“Ma’am the reason I asked you for your ID is I came in here and I saw you guys are speaking Spanish, which is very unheard of up here,” the agent said, looking into the camera.
One of the women then asked if they had been stopped because of their “racial profiles.”
“No, it has nothing to do with that,” he replied, according to the video. “It’s the fact that it has to do with you guys speaking Spanish in the store in a state where it is predominantly English speaking, O.K.?”
The women’s lawsuit addresses these issues. They allege violations of the U.S. Constitution and claim that language based law enforcement detention is illegal. The plaintiffs also discuss the realities of language usage in today’s United States.
What is the Official Language of the US?
According to the federal complaint:
“America is a multi-lingual, multi-racial, and multi-ethnic country. Many United States citizens speak languages other than English. So do many non-citizens who have a right or permission to be in this country under our laws.
The United States has no official language. Many United States citizens, and many non-citizens who are in this country lawfully, are not fluent in English.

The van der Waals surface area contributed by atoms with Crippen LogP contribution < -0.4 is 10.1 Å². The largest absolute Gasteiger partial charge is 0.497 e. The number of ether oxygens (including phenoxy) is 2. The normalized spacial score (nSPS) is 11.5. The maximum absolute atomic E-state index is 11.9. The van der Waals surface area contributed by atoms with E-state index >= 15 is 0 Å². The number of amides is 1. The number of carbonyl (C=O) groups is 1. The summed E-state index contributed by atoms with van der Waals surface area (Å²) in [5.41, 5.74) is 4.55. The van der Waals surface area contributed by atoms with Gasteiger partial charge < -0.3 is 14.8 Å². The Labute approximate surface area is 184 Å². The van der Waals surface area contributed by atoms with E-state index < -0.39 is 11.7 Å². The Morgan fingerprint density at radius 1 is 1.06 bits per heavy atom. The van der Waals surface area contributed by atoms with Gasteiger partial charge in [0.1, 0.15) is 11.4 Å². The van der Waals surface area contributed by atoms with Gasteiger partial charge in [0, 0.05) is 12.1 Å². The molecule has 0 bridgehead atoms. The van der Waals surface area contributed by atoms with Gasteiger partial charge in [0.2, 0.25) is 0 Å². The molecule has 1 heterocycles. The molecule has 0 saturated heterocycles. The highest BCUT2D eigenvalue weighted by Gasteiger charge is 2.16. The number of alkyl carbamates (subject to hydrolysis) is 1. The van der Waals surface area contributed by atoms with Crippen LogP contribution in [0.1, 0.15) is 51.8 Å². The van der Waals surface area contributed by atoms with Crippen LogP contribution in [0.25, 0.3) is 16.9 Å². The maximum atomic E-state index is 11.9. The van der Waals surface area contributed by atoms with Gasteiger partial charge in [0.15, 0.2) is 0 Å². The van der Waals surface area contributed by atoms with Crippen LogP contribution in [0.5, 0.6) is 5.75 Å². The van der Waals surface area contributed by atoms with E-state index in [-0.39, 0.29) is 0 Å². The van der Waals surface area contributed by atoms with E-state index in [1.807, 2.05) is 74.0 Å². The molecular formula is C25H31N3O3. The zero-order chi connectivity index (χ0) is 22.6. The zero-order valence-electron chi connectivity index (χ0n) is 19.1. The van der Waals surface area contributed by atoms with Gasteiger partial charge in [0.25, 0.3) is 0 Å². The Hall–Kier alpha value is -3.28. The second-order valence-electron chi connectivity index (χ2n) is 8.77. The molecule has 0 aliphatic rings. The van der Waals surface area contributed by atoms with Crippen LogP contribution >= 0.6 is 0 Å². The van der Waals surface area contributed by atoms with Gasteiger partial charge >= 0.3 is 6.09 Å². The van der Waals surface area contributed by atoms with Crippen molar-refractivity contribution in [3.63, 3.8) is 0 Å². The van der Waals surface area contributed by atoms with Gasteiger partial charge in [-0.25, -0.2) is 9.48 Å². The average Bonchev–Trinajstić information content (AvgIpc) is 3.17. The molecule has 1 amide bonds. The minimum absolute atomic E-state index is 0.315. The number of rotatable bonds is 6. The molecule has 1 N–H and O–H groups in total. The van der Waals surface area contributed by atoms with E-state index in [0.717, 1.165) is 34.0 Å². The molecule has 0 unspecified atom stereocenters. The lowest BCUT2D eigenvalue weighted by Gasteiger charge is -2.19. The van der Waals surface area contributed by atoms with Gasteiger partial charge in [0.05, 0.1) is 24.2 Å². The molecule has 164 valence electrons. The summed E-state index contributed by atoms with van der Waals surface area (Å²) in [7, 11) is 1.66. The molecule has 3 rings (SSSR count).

For millions of Americans, languages other than English are an important aspect of their identity and a vital link to their communities, cultures, and families.
Spanish is far and away the most common language in the United States after English. There are over 40 million U.S. citizens who speak Spanish at home and tens of millions more who speak Spanish as a second language.”
The New York Times also contacted CBP and ACLU for additional comment. According to the Times article:
A spokesman for Customs and Border Protection declined to provide information about the encounter or to comment on the lawsuit, which also names Mr. O’Neal, the acting Customs and Border Protection Commissioner Kevin K. McAleenan and 25 unnamed “John Doe” defendants the A.C.L.U. said were involved in the episode.